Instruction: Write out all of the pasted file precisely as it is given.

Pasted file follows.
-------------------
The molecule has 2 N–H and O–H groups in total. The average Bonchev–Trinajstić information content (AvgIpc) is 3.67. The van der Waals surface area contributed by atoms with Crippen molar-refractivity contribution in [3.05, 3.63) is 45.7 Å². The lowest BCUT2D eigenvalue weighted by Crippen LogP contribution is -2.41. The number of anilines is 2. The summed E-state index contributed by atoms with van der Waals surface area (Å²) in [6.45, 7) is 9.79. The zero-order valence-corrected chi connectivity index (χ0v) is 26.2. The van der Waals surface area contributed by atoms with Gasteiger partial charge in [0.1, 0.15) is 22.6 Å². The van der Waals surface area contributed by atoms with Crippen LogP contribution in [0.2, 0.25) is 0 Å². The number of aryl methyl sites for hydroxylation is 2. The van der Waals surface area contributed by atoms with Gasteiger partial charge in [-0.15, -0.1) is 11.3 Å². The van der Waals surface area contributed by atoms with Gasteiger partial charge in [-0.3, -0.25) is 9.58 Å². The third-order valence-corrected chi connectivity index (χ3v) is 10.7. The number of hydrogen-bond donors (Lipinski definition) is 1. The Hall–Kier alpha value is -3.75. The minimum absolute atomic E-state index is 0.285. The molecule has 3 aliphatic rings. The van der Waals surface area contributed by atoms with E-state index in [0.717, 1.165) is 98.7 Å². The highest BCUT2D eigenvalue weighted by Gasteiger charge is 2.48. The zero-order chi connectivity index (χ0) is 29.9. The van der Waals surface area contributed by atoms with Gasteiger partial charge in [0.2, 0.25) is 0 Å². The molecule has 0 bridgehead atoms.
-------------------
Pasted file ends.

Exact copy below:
The molecule has 2 N–H and O–H groups in total. The average Bonchev–Trinajstić information content (AvgIpc) is 3.67. The van der Waals surface area contributed by atoms with Crippen molar-refractivity contribution in [3.05, 3.63) is 45.7 Å². The lowest BCUT2D eigenvalue weighted by Crippen LogP contribution is -2.41. The number of anilines is 2. The summed E-state index contributed by atoms with van der Waals surface area (Å²) in [6.45, 7) is 9.79. The zero-order valence-corrected chi connectivity index (χ0v) is 26.2. The van der Waals surface area contributed by atoms with Gasteiger partial charge in [0.1, 0.15) is 22.6 Å². The van der Waals surface area contributed by atoms with Crippen LogP contribution in [0.2, 0.25) is 0 Å². The number of aryl methyl sites for hydroxylation is 2. The van der Waals surface area contributed by atoms with Gasteiger partial charge in [-0.15, -0.1) is 11.3 Å². The van der Waals surface area contributed by atoms with Gasteiger partial charge in [-0.3, -0.25) is 9.58 Å². The third-order valence-corrected chi connectivity index (χ3v) is 10.7. The number of hydrogen-bond donors (Lipinski definition) is 1. The Hall–Kier alpha value is -3.75. The minimum absolute atomic E-state index is 0.285. The molecule has 3 aliphatic rings. The van der Waals surface area contributed by atoms with E-state index in [0.717, 1.165) is 98.7 Å². The highest BCUT2D eigenvalue weighted by Gasteiger charge is 2.48. The zero-order chi connectivity index (χ0) is 29.9. The van der Waals surface area contributed by atoms with Gasteiger partial charge in [0.2, 0.25) is 0 Å². The molecule has 0 bridgehead atoms.